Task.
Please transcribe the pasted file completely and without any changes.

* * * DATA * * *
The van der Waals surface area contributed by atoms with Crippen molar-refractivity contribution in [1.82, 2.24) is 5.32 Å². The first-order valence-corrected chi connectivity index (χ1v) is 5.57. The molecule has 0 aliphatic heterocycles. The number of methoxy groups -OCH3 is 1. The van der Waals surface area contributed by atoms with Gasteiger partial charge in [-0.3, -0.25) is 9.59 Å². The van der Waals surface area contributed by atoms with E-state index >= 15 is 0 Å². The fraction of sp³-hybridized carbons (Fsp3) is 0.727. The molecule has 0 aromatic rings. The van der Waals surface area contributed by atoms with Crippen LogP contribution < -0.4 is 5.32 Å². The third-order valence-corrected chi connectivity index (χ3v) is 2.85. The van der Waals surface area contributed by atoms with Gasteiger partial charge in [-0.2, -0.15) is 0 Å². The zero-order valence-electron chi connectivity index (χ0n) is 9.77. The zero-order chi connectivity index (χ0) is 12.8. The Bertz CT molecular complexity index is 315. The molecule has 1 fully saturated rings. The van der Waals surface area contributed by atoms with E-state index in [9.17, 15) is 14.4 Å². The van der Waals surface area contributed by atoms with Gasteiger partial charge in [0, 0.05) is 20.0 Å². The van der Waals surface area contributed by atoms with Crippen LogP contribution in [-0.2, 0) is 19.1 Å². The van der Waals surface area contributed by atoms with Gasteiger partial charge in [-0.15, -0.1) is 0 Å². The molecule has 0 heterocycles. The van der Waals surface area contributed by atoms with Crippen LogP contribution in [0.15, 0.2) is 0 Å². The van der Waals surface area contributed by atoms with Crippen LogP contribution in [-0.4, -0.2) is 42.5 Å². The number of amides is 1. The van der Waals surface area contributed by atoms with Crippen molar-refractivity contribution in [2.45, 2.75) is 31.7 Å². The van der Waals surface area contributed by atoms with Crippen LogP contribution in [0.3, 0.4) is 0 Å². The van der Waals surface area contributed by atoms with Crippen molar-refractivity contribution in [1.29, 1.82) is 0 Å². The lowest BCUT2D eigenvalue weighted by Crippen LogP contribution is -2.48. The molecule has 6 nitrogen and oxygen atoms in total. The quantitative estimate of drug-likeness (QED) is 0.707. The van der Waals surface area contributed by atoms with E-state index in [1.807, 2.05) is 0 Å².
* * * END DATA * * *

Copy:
The van der Waals surface area contributed by atoms with Crippen molar-refractivity contribution in [1.82, 2.24) is 5.32 Å². The first-order valence-corrected chi connectivity index (χ1v) is 5.57. The molecule has 0 aliphatic heterocycles. The number of methoxy groups -OCH3 is 1. The van der Waals surface area contributed by atoms with Gasteiger partial charge in [-0.3, -0.25) is 9.59 Å². The van der Waals surface area contributed by atoms with E-state index >= 15 is 0 Å². The fraction of sp³-hybridized carbons (Fsp3) is 0.727. The molecule has 0 aromatic rings. The van der Waals surface area contributed by atoms with Crippen LogP contribution < -0.4 is 5.32 Å². The third-order valence-corrected chi connectivity index (χ3v) is 2.85. The van der Waals surface area contributed by atoms with Gasteiger partial charge in [-0.2, -0.15) is 0 Å². The zero-order valence-electron chi connectivity index (χ0n) is 9.77. The zero-order chi connectivity index (χ0) is 12.8. The Bertz CT molecular complexity index is 315. The molecule has 1 fully saturated rings. The van der Waals surface area contributed by atoms with E-state index in [9.17, 15) is 14.4 Å². The van der Waals surface area contributed by atoms with Gasteiger partial charge in [0, 0.05) is 20.0 Å². The van der Waals surface area contributed by atoms with Crippen LogP contribution in [-0.2, 0) is 19.1 Å². The van der Waals surface area contributed by atoms with Gasteiger partial charge in [-0.15, -0.1) is 0 Å². The molecule has 0 heterocycles. The van der Waals surface area contributed by atoms with Crippen LogP contribution in [0.15, 0.2) is 0 Å². The van der Waals surface area contributed by atoms with Crippen LogP contribution in [-0.4, -0.2) is 42.5 Å². The number of amides is 1. The van der Waals surface area contributed by atoms with Crippen molar-refractivity contribution in [2.45, 2.75) is 31.7 Å². The van der Waals surface area contributed by atoms with Crippen LogP contribution in [0.3, 0.4) is 0 Å². The van der Waals surface area contributed by atoms with Crippen molar-refractivity contribution in [1.29, 1.82) is 0 Å². The lowest BCUT2D eigenvalue weighted by Crippen LogP contribution is -2.48. The molecule has 6 nitrogen and oxygen atoms in total. The quantitative estimate of drug-likeness (QED) is 0.707. The van der Waals surface area contributed by atoms with E-state index in [1.807, 2.05) is 0 Å².